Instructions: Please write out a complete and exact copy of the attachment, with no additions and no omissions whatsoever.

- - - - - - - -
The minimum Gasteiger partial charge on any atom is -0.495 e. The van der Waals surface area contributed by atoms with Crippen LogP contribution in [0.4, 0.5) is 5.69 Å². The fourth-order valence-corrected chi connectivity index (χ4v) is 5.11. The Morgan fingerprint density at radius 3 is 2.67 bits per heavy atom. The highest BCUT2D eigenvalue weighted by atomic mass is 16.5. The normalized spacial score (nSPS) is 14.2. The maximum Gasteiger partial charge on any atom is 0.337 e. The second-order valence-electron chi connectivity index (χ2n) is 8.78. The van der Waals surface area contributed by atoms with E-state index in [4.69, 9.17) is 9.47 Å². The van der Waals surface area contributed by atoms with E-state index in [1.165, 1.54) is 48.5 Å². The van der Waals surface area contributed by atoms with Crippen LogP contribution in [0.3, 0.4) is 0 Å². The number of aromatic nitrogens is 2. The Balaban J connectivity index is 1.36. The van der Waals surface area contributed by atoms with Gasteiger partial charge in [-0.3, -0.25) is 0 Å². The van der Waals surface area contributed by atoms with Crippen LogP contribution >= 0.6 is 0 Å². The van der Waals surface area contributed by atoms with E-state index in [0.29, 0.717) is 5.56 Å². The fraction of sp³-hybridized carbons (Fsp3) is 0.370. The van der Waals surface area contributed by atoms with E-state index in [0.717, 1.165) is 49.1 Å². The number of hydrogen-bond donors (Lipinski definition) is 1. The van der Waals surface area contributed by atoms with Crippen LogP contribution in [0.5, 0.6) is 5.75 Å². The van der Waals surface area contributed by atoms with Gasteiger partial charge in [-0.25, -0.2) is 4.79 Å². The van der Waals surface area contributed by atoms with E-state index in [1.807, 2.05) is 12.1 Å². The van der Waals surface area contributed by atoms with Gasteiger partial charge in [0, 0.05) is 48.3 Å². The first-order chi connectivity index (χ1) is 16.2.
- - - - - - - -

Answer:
The minimum Gasteiger partial charge on any atom is -0.495 e. The van der Waals surface area contributed by atoms with Crippen LogP contribution in [0.4, 0.5) is 5.69 Å². The fourth-order valence-corrected chi connectivity index (χ4v) is 5.11. The Morgan fingerprint density at radius 3 is 2.67 bits per heavy atom. The highest BCUT2D eigenvalue weighted by atomic mass is 16.5. The normalized spacial score (nSPS) is 14.2. The maximum Gasteiger partial charge on any atom is 0.337 e. The second-order valence-electron chi connectivity index (χ2n) is 8.78. The van der Waals surface area contributed by atoms with E-state index in [4.69, 9.17) is 9.47 Å². The van der Waals surface area contributed by atoms with E-state index in [1.165, 1.54) is 48.5 Å². The van der Waals surface area contributed by atoms with Crippen LogP contribution in [0.3, 0.4) is 0 Å². The number of aromatic nitrogens is 2. The Balaban J connectivity index is 1.36. The van der Waals surface area contributed by atoms with Gasteiger partial charge in [-0.3, -0.25) is 0 Å². The van der Waals surface area contributed by atoms with Crippen LogP contribution >= 0.6 is 0 Å². The van der Waals surface area contributed by atoms with E-state index in [0.29, 0.717) is 5.56 Å². The fraction of sp³-hybridized carbons (Fsp3) is 0.370. The van der Waals surface area contributed by atoms with E-state index in [0.717, 1.165) is 49.1 Å². The number of hydrogen-bond donors (Lipinski definition) is 1. The van der Waals surface area contributed by atoms with Crippen LogP contribution in [0.5, 0.6) is 5.75 Å². The van der Waals surface area contributed by atoms with Gasteiger partial charge in [-0.25, -0.2) is 4.79 Å². The van der Waals surface area contributed by atoms with E-state index in [1.807, 2.05) is 12.1 Å². The van der Waals surface area contributed by atoms with Gasteiger partial charge in [0, 0.05) is 48.3 Å². The first-order chi connectivity index (χ1) is 16.2.